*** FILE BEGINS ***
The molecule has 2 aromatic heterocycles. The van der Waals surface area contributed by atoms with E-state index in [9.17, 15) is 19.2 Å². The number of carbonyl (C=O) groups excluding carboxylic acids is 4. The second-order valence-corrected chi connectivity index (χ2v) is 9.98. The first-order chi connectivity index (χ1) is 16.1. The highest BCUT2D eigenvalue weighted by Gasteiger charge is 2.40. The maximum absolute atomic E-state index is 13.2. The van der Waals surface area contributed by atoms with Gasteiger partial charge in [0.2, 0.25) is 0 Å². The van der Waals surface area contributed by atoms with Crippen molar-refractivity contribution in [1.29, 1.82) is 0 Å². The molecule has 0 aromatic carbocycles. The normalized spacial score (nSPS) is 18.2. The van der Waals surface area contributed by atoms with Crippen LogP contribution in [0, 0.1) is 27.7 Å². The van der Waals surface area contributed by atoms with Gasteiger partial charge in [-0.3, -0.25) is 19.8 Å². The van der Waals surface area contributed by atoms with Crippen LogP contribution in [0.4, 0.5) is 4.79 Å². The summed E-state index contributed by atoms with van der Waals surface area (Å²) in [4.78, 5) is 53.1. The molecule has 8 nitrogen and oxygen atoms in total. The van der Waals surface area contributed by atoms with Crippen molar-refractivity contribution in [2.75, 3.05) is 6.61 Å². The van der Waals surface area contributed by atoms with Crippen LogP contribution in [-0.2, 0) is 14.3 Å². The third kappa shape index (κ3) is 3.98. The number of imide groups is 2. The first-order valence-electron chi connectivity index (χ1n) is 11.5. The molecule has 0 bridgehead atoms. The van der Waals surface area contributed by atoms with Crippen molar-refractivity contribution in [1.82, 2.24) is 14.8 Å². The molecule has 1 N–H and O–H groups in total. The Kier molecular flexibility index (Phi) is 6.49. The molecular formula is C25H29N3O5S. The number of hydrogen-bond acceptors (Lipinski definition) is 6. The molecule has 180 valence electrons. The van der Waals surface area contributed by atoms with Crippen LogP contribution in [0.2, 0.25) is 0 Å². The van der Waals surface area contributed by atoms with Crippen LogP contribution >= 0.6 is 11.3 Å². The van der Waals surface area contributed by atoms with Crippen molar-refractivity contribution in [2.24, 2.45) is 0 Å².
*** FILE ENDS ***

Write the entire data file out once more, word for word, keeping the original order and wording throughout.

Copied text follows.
The molecule has 2 aromatic heterocycles. The van der Waals surface area contributed by atoms with E-state index in [9.17, 15) is 19.2 Å². The number of carbonyl (C=O) groups excluding carboxylic acids is 4. The second-order valence-corrected chi connectivity index (χ2v) is 9.98. The first-order chi connectivity index (χ1) is 16.1. The highest BCUT2D eigenvalue weighted by Gasteiger charge is 2.40. The maximum absolute atomic E-state index is 13.2. The van der Waals surface area contributed by atoms with Gasteiger partial charge in [0.2, 0.25) is 0 Å². The van der Waals surface area contributed by atoms with Crippen molar-refractivity contribution in [1.29, 1.82) is 0 Å². The molecule has 0 aromatic carbocycles. The normalized spacial score (nSPS) is 18.2. The van der Waals surface area contributed by atoms with Crippen LogP contribution in [0, 0.1) is 27.7 Å². The van der Waals surface area contributed by atoms with Gasteiger partial charge in [-0.3, -0.25) is 19.8 Å². The van der Waals surface area contributed by atoms with Crippen LogP contribution in [0.4, 0.5) is 4.79 Å². The summed E-state index contributed by atoms with van der Waals surface area (Å²) in [4.78, 5) is 53.1. The molecule has 8 nitrogen and oxygen atoms in total. The van der Waals surface area contributed by atoms with Crippen molar-refractivity contribution in [2.75, 3.05) is 6.61 Å². The van der Waals surface area contributed by atoms with Crippen LogP contribution in [-0.2, 0) is 14.3 Å². The third kappa shape index (κ3) is 3.98. The number of imide groups is 2. The first-order valence-electron chi connectivity index (χ1n) is 11.5. The molecule has 0 bridgehead atoms. The van der Waals surface area contributed by atoms with Crippen molar-refractivity contribution in [1.82, 2.24) is 14.8 Å². The molecule has 1 N–H and O–H groups in total. The Kier molecular flexibility index (Phi) is 6.49. The molecular formula is C25H29N3O5S. The number of hydrogen-bond acceptors (Lipinski definition) is 6. The molecule has 180 valence electrons. The van der Waals surface area contributed by atoms with Crippen LogP contribution in [0.2, 0.25) is 0 Å². The van der Waals surface area contributed by atoms with Crippen LogP contribution >= 0.6 is 11.3 Å². The van der Waals surface area contributed by atoms with Crippen molar-refractivity contribution in [2.24, 2.45) is 0 Å².